Building a Better Chicago Never Stops

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Whether you have lived in Chicago for three months or three years, you know one thing is certain: Chicago is always changing. Between pop-up restaurants, new luxury apartment complexes or huge, 50-story business buildings, new development is happening today, tomorrow and the next day after that.


Specifically, if you went to your computer right now, pulled up Google and typed “Chicago construction articles” in the search bar, you would find a plethora of construction, demolition or brand new development articles scattered across the Internet. Yes, construction spikes during the summer months but the windy city’s construction never sleeps.  As you can probably assume, there are two sides to this story: the ones that support the huge growth and others who do not.

When discussing the support for construction, you have to take in account that a lot of the new construction can be found in areas that are struggling or that are known for a certain stereotyping quality. For example, the north side of Chicago isn’t really known for luxurious, high-rise apartment complexes…that’s the downtown’s job. However, if you take a drive around Lakeview and Lincoln Park you will find a handful of construction sites and new buildings taking the stage. In turn, this new construction will add a different type of crowd to the area, diversifying it and hopefully drawing new business from it.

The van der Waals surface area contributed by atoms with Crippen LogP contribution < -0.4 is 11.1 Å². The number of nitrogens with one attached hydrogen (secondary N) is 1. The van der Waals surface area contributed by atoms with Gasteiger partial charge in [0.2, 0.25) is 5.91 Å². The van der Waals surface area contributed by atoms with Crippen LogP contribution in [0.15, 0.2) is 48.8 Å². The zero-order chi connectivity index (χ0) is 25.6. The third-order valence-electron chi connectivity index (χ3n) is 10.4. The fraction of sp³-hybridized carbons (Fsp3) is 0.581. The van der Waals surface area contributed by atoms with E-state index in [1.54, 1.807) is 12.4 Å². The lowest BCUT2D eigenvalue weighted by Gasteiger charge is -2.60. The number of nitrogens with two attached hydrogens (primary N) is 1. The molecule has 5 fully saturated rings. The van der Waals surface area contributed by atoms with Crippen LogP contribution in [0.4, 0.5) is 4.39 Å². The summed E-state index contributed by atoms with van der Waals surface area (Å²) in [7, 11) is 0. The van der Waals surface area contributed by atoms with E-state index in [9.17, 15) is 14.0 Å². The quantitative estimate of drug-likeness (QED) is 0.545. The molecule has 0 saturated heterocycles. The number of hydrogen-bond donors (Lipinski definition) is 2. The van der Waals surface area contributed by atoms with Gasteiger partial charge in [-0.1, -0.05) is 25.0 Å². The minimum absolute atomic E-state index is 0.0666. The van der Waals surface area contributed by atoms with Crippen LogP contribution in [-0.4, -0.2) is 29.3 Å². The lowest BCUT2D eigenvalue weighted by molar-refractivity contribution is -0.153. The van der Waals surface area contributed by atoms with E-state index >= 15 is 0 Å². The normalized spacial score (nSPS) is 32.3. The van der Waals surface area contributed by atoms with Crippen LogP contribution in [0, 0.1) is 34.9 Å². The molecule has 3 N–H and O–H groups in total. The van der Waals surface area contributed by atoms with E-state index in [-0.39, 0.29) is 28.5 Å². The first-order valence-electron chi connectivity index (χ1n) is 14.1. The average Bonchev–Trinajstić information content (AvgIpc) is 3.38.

On the other side of the fence, local residents who have lived in areas like these for years seriously oppose these luxury apartments crowding their beautifully preserved neighborhoods. According to various websites that have weighed in, the overall opinion is that these luxury apartments are ruining the look and feel of the neighborhood. Vintage houses and complexes are being torn down for the new-age high rise.


Here’s the thing: no matter what side you are on, there is common ground that can always be found. Progress, whether big or small is good for improving serious cash flow to the neighborhoods and therefore improving local business. Keeping our favorite coffee shops, vintage stores and farmers markets is something anyone can get behind.


To see a map of upcoming developments across Chicago, check out Curbed Chicago’s article here:

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